|Equation||(# children) x (Q1: Improvement in externalizing behavior due to the intervention) x (Q2: Impact of externalizing behavior on high school graduation) x ($ difference in lifetime earnings for high school graduates vs. no high school completion)|
|Explanation||This metric estimates the impact of home visiting programs on improved externalized behavior leading to increases in academic achievement on increased lifetime earnings It should only be used for programs with a specific or primary goal of improving the behavior or mental health of children. This metric is based on a meta-analysis of the impact of a wide array of home visiting programs including the following: Healthy Families America (HFA), Family Check Up for Children, Nurse-Family Partnership (NFP), Parents as Teachers (PAT), Triple P – Positive Parenting Program®—Variants suitable for home visiting, Family Spirit, Child First, Home Instruction for Parents of Preschool Youngsters (HIPPY), Early Head Start–Home-Based Option (EHS-HBO), Play and Learning Strategies (PALS). These programs serve children from birth through age 17, and mothers or expectant mothers. If the organization works with a specific home-visiting model, the particular effect sizes of that program model will be used.|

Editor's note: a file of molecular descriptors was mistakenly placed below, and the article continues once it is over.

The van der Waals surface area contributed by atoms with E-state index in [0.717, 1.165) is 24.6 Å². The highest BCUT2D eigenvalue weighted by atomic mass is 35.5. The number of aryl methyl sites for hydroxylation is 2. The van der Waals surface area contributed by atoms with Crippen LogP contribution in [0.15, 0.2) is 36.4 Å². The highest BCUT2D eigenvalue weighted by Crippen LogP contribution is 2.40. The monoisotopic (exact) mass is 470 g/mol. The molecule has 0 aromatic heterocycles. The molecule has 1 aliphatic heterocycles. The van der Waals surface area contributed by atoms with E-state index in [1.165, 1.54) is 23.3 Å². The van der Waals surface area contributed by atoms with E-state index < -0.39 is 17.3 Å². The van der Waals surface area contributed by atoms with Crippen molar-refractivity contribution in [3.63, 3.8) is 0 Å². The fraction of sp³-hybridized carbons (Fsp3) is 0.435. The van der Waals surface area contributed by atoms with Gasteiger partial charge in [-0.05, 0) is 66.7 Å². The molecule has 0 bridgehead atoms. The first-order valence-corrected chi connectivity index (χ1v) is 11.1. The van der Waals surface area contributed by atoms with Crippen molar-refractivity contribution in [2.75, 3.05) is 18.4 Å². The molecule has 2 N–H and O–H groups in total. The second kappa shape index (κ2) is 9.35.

Number of children: Reported by program.
Q1: Improvement in externalizing behavior due to the intervention: [-0.022 preschool children; -0.038 school-age children]. This is estimated by Constellation staff using the following formula:
Q2: Impact of externalizing behavior on high school graduation: [-0.079]. This is estimated by Constellation staff using the following formula:
Difference in lifetime earnings between high school graduates vs. no high school completion: [$198,700]. This is computed using ACS data (U.S. Census Bureau, 2016). These benefits are already discounted to present value.
|References||Baker, A. J. L., & Piotrkowski, C. S. (1996). Parents and children through the school years: The effects of the home instruction program for preschool youngsters. New York: National Council of Jewish Women, Center for the Child.|
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